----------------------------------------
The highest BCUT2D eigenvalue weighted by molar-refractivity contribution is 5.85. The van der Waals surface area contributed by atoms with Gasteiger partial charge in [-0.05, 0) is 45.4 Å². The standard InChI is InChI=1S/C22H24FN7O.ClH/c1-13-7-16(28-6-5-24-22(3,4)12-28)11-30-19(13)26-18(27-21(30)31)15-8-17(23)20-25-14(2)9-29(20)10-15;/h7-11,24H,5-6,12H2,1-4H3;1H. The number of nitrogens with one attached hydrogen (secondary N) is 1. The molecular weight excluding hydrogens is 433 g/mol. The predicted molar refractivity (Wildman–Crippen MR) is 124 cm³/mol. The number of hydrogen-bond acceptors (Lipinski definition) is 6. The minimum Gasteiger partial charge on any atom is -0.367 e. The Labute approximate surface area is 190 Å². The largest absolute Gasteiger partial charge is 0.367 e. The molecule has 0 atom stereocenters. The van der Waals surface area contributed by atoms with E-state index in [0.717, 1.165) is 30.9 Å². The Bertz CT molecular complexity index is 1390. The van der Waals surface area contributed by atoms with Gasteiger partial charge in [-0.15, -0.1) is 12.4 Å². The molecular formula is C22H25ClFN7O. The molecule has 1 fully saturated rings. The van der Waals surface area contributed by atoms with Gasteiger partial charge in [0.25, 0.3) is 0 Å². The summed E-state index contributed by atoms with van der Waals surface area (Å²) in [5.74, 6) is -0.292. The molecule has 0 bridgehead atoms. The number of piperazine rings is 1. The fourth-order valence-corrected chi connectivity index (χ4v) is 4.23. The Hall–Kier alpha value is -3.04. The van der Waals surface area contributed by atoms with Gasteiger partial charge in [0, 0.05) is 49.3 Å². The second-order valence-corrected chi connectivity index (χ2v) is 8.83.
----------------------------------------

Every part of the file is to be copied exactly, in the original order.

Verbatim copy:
The highest BCUT2D eigenvalue weighted by molar-refractivity contribution is 5.85. The van der Waals surface area contributed by atoms with Gasteiger partial charge in [-0.05, 0) is 45.4 Å². The standard InChI is InChI=1S/C22H24FN7O.ClH/c1-13-7-16(28-6-5-24-22(3,4)12-28)11-30-19(13)26-18(27-21(30)31)15-8-17(23)20-25-14(2)9-29(20)10-15;/h7-11,24H,5-6,12H2,1-4H3;1H. The number of nitrogens with one attached hydrogen (secondary N) is 1. The molecular weight excluding hydrogens is 433 g/mol. The predicted molar refractivity (Wildman–Crippen MR) is 124 cm³/mol. The number of hydrogen-bond acceptors (Lipinski definition) is 6. The minimum Gasteiger partial charge on any atom is -0.367 e. The Labute approximate surface area is 190 Å². The largest absolute Gasteiger partial charge is 0.367 e. The molecule has 0 atom stereocenters. The van der Waals surface area contributed by atoms with E-state index in [0.717, 1.165) is 30.9 Å². The Bertz CT molecular complexity index is 1390. The van der Waals surface area contributed by atoms with Gasteiger partial charge in [-0.15, -0.1) is 12.4 Å². The molecular formula is C22H25ClFN7O. The molecule has 1 fully saturated rings. The van der Waals surface area contributed by atoms with Gasteiger partial charge in [0.25, 0.3) is 0 Å². The summed E-state index contributed by atoms with van der Waals surface area (Å²) in [5.74, 6) is -0.292. The molecule has 0 bridgehead atoms. The number of piperazine rings is 1. The fourth-order valence-corrected chi connectivity index (χ4v) is 4.23. The Hall–Kier alpha value is -3.04. The van der Waals surface area contributed by atoms with Gasteiger partial charge in [0, 0.05) is 49.3 Å². The second-order valence-corrected chi connectivity index (χ2v) is 8.83.